Prerequisite: CPSC 109 or 110 or permission of instructor. Continued coverage of disciplined problem-solving and algorithmic development including emphasis on procedural and data abstraction. Topics include elementary data structures such as arrays, files, and classes. The notions of data modeling and the linking of data type definitions with their associated operations is introduced. Study of program design, coding, debugging, testing, and documentation in a higher level language that supports the object-oriented paradigm. Intended for students who have had previous programming experience.
What you need to know
- 3-5 hours of studying per week outside of class time.
- 5- 10 hours of programming per week outside of class time.
- writing ~2,000 lines of Java code for the entire semester.
Comments related to required effort. The only way to learn a skill like computer programming is to do deliberate practice. My undergraduate degree is a Bachelor of Fine Arts in music performance. Instrumental lessons such as piano are a one credit course and I put in about 3 hours per day practicing. That’s 20 hours of outside work for a one credit course and 4,000 hours total for my 4 years of college. My friend, Professor Polly Szatrowski requires 20 hours of outside class practice time for students taking her 5 credit Japanese language course. Compared to these examples, the requirements for this class are modest.
Format of class
We will be following what is called a ‘flipped classroom model’. Here is the Wikipedia description of that phrase:
Flipped classroom is a form of blended learning in which students learn content online by watching video lectures, usually at home, and homework is done in class with teachers and students discussing and solving questions. Teacher interaction with students is more personalized – guidance instead of lecturing. This is also known as backwards classroom, inverted classroom, reverse teaching, and the Thayer Method.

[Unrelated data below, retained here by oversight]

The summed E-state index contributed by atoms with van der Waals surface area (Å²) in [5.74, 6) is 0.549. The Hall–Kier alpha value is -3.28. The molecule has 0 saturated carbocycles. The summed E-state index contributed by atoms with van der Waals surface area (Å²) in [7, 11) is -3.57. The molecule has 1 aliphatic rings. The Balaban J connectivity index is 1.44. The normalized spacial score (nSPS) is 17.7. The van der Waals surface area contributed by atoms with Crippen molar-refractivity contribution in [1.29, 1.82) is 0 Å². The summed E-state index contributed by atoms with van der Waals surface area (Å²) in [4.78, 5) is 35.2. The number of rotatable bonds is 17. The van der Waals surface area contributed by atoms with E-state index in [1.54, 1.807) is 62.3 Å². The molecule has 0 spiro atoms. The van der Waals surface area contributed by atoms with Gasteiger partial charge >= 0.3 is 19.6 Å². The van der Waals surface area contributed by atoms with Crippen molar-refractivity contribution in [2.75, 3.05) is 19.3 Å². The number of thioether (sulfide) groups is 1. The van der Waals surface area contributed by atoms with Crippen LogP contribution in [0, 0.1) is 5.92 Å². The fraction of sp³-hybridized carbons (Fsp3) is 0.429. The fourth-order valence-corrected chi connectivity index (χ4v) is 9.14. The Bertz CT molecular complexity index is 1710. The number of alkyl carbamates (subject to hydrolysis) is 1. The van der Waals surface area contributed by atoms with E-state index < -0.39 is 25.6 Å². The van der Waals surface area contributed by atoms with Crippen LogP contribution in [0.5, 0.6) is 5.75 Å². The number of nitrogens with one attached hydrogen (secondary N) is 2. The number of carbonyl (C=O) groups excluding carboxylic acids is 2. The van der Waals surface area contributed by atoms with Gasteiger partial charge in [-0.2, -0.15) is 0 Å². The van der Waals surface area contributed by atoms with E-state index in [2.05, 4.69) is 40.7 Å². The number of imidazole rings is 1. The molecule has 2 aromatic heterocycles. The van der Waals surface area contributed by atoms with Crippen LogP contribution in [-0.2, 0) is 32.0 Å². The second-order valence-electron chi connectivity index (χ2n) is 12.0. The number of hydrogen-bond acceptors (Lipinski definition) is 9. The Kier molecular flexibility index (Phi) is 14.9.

What this means for us is that we will be watching the online lectures of the Udacity course Intro to Java Programming. I previewed part of the course and it looks good. We will roughly go through the Udacity course one unit per week. We will also be reading the textbook Head First Java by Kathy Sierra and Bert Bates. This book is structured as a workbook. There are pages where you are meant to pencil in your answers. The answers are then given on the next page. So you have a choice. You can read through the chapter without fully engaging your head skipping the fill-in-the-blanks part and just reading the answers. Or you can use this book to actively learn the material. The ebook version is free via the university library. The price of the physical book is only $30 at Amazon so writing in the book isn’t that financially painful. You will also be doing a substantial amount of programming outside of class.
You might be wondering what we will be doing in class. Here is the scoop
- Roughly 7 times during the semester you will be taking a short Readiness Assessment Test, just to encourage you to watch the videos and read the book.
- The vast majority of the class time is spent doing not listening to me yabbering away. You will be working on tasks that require you to apply the knowledge you have gained from watching the videos and reading the textbook. Part of the work will be in teams, part with a partner and part individually.
- Because of the hands-on nature of the course, you will need to bring a laptop to gain full benefit from the course.